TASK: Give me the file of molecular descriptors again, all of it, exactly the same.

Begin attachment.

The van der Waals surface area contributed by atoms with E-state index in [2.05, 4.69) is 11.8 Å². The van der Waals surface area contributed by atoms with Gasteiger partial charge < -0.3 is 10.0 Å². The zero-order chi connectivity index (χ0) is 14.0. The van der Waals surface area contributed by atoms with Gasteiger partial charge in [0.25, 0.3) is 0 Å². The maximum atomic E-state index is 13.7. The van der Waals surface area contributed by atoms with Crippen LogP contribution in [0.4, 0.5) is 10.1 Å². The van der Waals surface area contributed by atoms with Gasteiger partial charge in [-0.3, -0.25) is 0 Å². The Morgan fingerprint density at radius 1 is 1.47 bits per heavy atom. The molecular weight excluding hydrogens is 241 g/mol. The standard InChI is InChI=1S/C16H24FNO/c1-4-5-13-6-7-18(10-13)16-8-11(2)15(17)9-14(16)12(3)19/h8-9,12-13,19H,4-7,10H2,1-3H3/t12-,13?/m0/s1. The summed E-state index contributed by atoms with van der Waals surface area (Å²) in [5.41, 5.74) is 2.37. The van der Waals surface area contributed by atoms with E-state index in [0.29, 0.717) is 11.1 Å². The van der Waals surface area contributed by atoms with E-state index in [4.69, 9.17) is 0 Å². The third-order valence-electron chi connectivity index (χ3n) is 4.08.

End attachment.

The van der Waals surface area contributed by atoms with E-state index in [2.05, 4.69) is 11.8 Å². The van der Waals surface area contributed by atoms with Gasteiger partial charge < -0.3 is 10.0 Å². The zero-order chi connectivity index (χ0) is 14.0. The van der Waals surface area contributed by atoms with Gasteiger partial charge in [0.25, 0.3) is 0 Å². The maximum atomic E-state index is 13.7. The van der Waals surface area contributed by atoms with Crippen LogP contribution in [0.4, 0.5) is 10.1 Å². The van der Waals surface area contributed by atoms with Gasteiger partial charge in [-0.3, -0.25) is 0 Å². The Morgan fingerprint density at radius 1 is 1.47 bits per heavy atom. The molecular weight excluding hydrogens is 241 g/mol. The standard InChI is InChI=1S/C16H24FNO/c1-4-5-13-6-7-18(10-13)16-8-11(2)15(17)9-14(16)12(3)19/h8-9,12-13,19H,4-7,10H2,1-3H3/t12-,13?/m0/s1. The summed E-state index contributed by atoms with van der Waals surface area (Å²) in [5.41, 5.74) is 2.37. The van der Waals surface area contributed by atoms with E-state index in [0.29, 0.717) is 11.1 Å². The van der Waals surface area contributed by atoms with E-state index in [4.69, 9.17) is 0 Å². The third-order valence-electron chi connectivity index (χ3n) is 4.08.